previous next

We forbid the gods, the sons of Zeus, to pass through our city [1265] and the mortals to send them the smoke of their sacrifices by this road.

It's odd that the messenger [1270] we sent to the mortals has never returned.

The Herald enters, wearing a golden garland on his head.

Oh! blessed Pisthetaerus, very wise, very illustrious, very gracious, thrice happy, very ... Come, prompt me, somebody, do

Get to your story!

[1275] All peoples are filled with admiration for your wisdom, and they award you this golden crown.

I accept it. But tell me, why do the people admire me?

Oh you, who have founded so illustrious a city in the air, you know not in what esteem men hold you and how many there are who burn with desire to dwell in it. [1280] Before your city was built, all men had a mania for Sparta; long hair and fasting were held in honor, men went dirty like Socrates and carried staves. Now all is changed. [1285] Firstly, as soon as it's dawn, they all spring out of bed together to go and seek their food, the same as you do; then they fly off towards the notices and finally devour the decrees. [1290] The bird-madness is so clear that many actually bear the names of birds. There is a halting victualler, who styles himself the partridge; Menippus calls himself the swallow; Opuntius the one-eyed crow; [1295] Philocles the lark; Theogenes the fox-goose; Lycurgus the ibis; Chaerephon the bat; Syracosius the magpie; Midias the quail; indeed he looks like a quail that has been hit hard on the head. [1300] Out of love for the birds they repeat all the songs which concern the swallow, the teal, the goose or the pigeon; in each verse you see wings, or at all events a few feathers. This is what is happening down there. [1305] Finally, there are more than ten thousand folk who are coming here from earth to ask you for feathers and hooked claws; so, mind you supply yourself with wings for the immigrants.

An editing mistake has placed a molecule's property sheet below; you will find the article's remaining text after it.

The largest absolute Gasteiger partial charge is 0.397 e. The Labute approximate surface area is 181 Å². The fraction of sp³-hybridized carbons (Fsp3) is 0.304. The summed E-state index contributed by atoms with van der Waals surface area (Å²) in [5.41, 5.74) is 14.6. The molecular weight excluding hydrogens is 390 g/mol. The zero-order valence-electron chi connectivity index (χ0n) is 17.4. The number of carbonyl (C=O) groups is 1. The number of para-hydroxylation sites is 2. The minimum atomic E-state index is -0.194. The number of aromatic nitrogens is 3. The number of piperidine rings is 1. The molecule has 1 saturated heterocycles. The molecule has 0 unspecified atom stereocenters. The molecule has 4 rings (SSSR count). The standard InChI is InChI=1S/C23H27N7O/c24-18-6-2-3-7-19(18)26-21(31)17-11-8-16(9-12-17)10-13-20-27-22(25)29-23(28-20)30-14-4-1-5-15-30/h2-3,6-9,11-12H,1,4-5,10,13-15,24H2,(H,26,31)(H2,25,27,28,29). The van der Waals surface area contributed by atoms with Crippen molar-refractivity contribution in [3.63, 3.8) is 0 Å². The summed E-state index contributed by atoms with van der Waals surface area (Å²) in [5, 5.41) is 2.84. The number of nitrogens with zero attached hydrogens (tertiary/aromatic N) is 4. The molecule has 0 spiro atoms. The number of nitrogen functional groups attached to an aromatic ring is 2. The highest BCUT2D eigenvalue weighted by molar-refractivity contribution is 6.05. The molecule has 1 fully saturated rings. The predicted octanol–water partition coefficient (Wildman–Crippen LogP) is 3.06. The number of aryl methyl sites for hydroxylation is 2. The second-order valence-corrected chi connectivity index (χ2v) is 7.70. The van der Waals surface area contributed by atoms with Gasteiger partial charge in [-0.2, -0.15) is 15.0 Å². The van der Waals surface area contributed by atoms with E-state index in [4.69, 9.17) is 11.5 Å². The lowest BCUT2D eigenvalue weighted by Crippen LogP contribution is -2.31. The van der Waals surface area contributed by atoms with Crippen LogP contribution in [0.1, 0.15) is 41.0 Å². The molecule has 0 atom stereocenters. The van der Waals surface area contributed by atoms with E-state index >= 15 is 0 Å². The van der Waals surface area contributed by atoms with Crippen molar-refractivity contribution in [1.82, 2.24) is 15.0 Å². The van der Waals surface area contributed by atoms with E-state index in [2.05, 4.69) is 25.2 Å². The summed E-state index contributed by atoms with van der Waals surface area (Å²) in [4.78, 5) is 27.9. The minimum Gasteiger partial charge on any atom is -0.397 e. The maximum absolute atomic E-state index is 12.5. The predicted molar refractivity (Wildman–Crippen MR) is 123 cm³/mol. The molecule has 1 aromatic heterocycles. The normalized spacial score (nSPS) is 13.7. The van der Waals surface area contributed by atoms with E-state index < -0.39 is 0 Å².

Ah! by Zeus, there's no time for idling. To some slaves. Go as quick as possible and fill every hamper, [1310] every basket you can find with wings. Manes will bring them to me outside the walls, where I will welcome those who present themselves.

load focus Greek (F.W. Hall and W.M. Geldart, 1907)
hide Places (automatically extracted)

View a map of the most frequently mentioned places in this document.

Sort places alphabetically, as they appear on the page, by frequency
Click on a place to search for it in this document.
Sparta (Greece) (1)

Download Pleiades ancient places geospacial dataset for this text.

hide References (2 total)
hide Display Preferences
Greek Display:
Arabic Display:
View by Default:
Browse Bar: